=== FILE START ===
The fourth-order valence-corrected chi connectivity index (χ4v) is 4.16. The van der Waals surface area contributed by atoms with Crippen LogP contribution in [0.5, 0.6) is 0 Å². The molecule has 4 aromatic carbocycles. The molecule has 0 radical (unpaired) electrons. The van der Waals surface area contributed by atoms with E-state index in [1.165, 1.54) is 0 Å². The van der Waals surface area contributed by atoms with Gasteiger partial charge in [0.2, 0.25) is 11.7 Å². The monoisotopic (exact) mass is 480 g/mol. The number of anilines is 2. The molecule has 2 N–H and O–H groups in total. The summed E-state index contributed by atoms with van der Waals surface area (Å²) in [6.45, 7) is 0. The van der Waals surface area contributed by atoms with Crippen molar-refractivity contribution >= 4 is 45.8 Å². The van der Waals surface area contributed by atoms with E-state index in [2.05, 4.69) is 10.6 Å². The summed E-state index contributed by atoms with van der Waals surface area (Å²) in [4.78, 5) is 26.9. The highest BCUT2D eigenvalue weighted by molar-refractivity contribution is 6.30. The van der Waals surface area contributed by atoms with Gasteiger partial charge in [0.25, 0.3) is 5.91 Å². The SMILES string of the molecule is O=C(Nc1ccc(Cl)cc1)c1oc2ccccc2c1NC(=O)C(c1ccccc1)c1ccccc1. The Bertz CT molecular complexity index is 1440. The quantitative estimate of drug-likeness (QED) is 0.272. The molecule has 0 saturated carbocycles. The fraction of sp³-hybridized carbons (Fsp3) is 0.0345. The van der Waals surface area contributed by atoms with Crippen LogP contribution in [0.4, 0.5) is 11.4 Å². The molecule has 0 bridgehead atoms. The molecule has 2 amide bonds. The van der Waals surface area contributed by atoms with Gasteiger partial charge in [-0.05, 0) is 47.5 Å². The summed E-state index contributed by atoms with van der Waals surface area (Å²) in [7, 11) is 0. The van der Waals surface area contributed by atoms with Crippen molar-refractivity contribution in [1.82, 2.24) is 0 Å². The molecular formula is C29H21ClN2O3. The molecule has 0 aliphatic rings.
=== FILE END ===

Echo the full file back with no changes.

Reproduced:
The fourth-order valence-corrected chi connectivity index (χ4v) is 4.16. The van der Waals surface area contributed by atoms with Crippen LogP contribution in [0.5, 0.6) is 0 Å². The molecule has 4 aromatic carbocycles. The molecule has 0 radical (unpaired) electrons. The van der Waals surface area contributed by atoms with E-state index in [1.165, 1.54) is 0 Å². The van der Waals surface area contributed by atoms with Gasteiger partial charge in [0.2, 0.25) is 11.7 Å². The monoisotopic (exact) mass is 480 g/mol. The number of anilines is 2. The molecule has 2 N–H and O–H groups in total. The summed E-state index contributed by atoms with van der Waals surface area (Å²) in [6.45, 7) is 0. The van der Waals surface area contributed by atoms with Crippen molar-refractivity contribution >= 4 is 45.8 Å². The van der Waals surface area contributed by atoms with E-state index in [2.05, 4.69) is 10.6 Å². The summed E-state index contributed by atoms with van der Waals surface area (Å²) in [4.78, 5) is 26.9. The highest BCUT2D eigenvalue weighted by molar-refractivity contribution is 6.30. The van der Waals surface area contributed by atoms with Gasteiger partial charge in [0.25, 0.3) is 5.91 Å². The SMILES string of the molecule is O=C(Nc1ccc(Cl)cc1)c1oc2ccccc2c1NC(=O)C(c1ccccc1)c1ccccc1. The Bertz CT molecular complexity index is 1440. The quantitative estimate of drug-likeness (QED) is 0.272. The molecule has 0 saturated carbocycles. The fraction of sp³-hybridized carbons (Fsp3) is 0.0345. The van der Waals surface area contributed by atoms with Crippen LogP contribution in [0.4, 0.5) is 11.4 Å². The molecule has 0 bridgehead atoms. The molecule has 2 amide bonds. The van der Waals surface area contributed by atoms with Gasteiger partial charge in [-0.05, 0) is 47.5 Å². The summed E-state index contributed by atoms with van der Waals surface area (Å²) in [7, 11) is 0. The van der Waals surface area contributed by atoms with Crippen molar-refractivity contribution in [1.82, 2.24) is 0 Å². The molecular formula is C29H21ClN2O3. The molecule has 0 aliphatic rings.